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Wednesday, 16 March 1932

Dr EARLE PAGE (Cowper) .- I hope that the course proposed by the Government will be supported by the whole Parliament, and that this will not be regarded as a party issue, because the real struggle is between the honest Government of the Commonwealth and the dishonest Government of a State. I cannot understand the objection of the Leader of the Opposition (Mr. Scullin) to the course now proposed, because it seems to me that it is in accordance with the spirit of section 51, paragraph ii, of the Constitution, which forbids discrimination between States or parts of States in the imposition of taxation. New South Wales has an annual interest obligation of approximately £13,000,000, and if it refuses to pay any of that amount, obviously the other States, which are taxed to make good the default, will be discriminated against. Unquestionably if the Constitution did not contain provision against such discrimination the normal course would be for the Commonwealth Parliament to impose special taxation on the people of the defaulting State in order that their burden might not be loaded on to their fellow citizens in the other States; and that would be done without reference to any court of law. The electors and taxpayers of New South Wales must accept responsibility for having placed in power a government which has deliberately adopted a policy of default. Honorable members have not forgotten that when Mr. Lang went beforethe electors eighteen months ago he candidly enunciated a policy for smashing the Loan Council. He stated that he had no intention of keeping within the council, and that New South Wales would, be better outside it. Yet, in 1928, the people of Australia, including a 3$ to 1 majority of the electors in New South Wales, approved of the Loan Council becoming part and parcel of our constitutional machinery.

Mr Rosevear - What was Mr. Lang's majority in 1929 ?

Dr EARLE PAGE - He obtained his majority not by his opposition to the Loan Council, but because of his promise of employment and social benefits, and because of his undertaking to make the wilderness blossom as the rose. The Commonwealth Government is now pursuing the right course to bring the recalcitrant State to book. Unless the Commonwealth takes firm and immediate action, the taxpayers of States other than New South Wales will be mulct in an additional annual £8,000,000 of taxation. If New South Wales defaults in respect of the whole liability of £13,000,000 per annum, Commonwealth taxation will recover approximately two-fifths of that amount from the people of that State, and the other £8,000,000 will have to be provided by the taxpayers of other States. The interest which Mr. Lang refuses to pay relates to a debt incurred for public works which were described in the loan prospectuses as reproductive assets which would return interest and sinking fund on the capital invested in them. In fact, many of them are earning more than working expenses. That is true of the railways of New South Wales, which provide between £4,000,000 and £5,000,000 towards the interest bill on the money expended in building them. Yet this amount is being diverted to other purposes in complete defiance of the canons of honesty and decency. There is every reason why the Government should take the swiftest and surest action to secure possession of revenues which can be used to satisfy the payments which are due. What happened in Sydney on Saturday last? No sooner had the Commonwealth Parliament passed legislation enabling the Commonwealth Government to take action to recover the money due to it, than the Government of New South Wales withdrew £1,000,000 in" cash from various banks.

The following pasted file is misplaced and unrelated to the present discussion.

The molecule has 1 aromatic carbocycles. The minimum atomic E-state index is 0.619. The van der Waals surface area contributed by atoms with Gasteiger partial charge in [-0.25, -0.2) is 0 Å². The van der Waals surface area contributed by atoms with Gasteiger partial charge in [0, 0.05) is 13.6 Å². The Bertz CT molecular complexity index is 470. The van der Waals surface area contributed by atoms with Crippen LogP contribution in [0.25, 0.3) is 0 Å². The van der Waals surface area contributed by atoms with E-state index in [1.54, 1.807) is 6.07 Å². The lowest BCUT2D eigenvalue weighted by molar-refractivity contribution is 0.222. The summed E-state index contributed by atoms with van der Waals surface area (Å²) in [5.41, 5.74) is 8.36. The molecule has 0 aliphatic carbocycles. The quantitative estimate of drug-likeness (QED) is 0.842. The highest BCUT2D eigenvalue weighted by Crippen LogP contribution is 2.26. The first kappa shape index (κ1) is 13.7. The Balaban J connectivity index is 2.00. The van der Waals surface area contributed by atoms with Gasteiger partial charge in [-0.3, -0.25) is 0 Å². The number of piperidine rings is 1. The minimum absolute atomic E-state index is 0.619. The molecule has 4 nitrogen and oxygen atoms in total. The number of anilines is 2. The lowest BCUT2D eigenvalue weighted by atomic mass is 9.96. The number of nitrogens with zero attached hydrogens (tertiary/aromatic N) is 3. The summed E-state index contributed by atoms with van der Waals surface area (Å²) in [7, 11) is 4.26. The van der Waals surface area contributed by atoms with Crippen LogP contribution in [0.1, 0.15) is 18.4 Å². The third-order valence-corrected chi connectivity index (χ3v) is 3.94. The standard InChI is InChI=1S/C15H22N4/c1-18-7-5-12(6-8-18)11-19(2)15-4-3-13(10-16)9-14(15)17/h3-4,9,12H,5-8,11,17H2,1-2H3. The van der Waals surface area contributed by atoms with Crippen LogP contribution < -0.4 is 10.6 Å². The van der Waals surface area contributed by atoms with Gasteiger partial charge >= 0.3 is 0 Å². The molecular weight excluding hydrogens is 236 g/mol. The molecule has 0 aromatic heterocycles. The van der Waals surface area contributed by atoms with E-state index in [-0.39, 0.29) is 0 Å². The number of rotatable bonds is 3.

Mr James - Hear, hear !

Dr EARLE PAGE - And to-day there are in this chamber members who gloat over such action as another successful attempt by the Government of New South Wales to evade payment of its just dues. I have no hesitation in supporting this motion.

As I said during the discussion of the legislation upon which this motion is based, I should have preferred that railway revenue be attached rather than the proceeds of direct taxation. If, however, it is necessary to attach the revenues derived from direct taxation, it must be evident that we should attach practically the whole of such revenue if occasion demanded it. If an exception were made, as suggested by the Leader of the Opposition, in favour of revenue raised for the relief of unemployment, the Government of New South Wales would, no doubt, cease to enforce the provisions of the ordinary income tax law, and raise practically the whole of its revenue by means of unemployment taxation, so that the Commonwealth Government could not collect. I do not propose to allow any minor difference of opinion as to what class of revenue wc should attach to influence my course of action. The Government is responsible for what it does. It is the Executive, and if it is prepared to go ahead and deal with this matter in the firm and courageous manner which the situation demands, the Country party is prepared to support it to the utmost.

The Government should, however, be ready to meet all emergencies. In particular, it should make provision for relieving the unemployed and other indigent persons, if by any chance, the Government of New South Wales, for political or tactical reasons, should try to make a pawn of them. If it is necessary, in order to strengthen the hands of the Government, that Parliament should remain in constant session, I am prepared to remain here day and night for that purpose.

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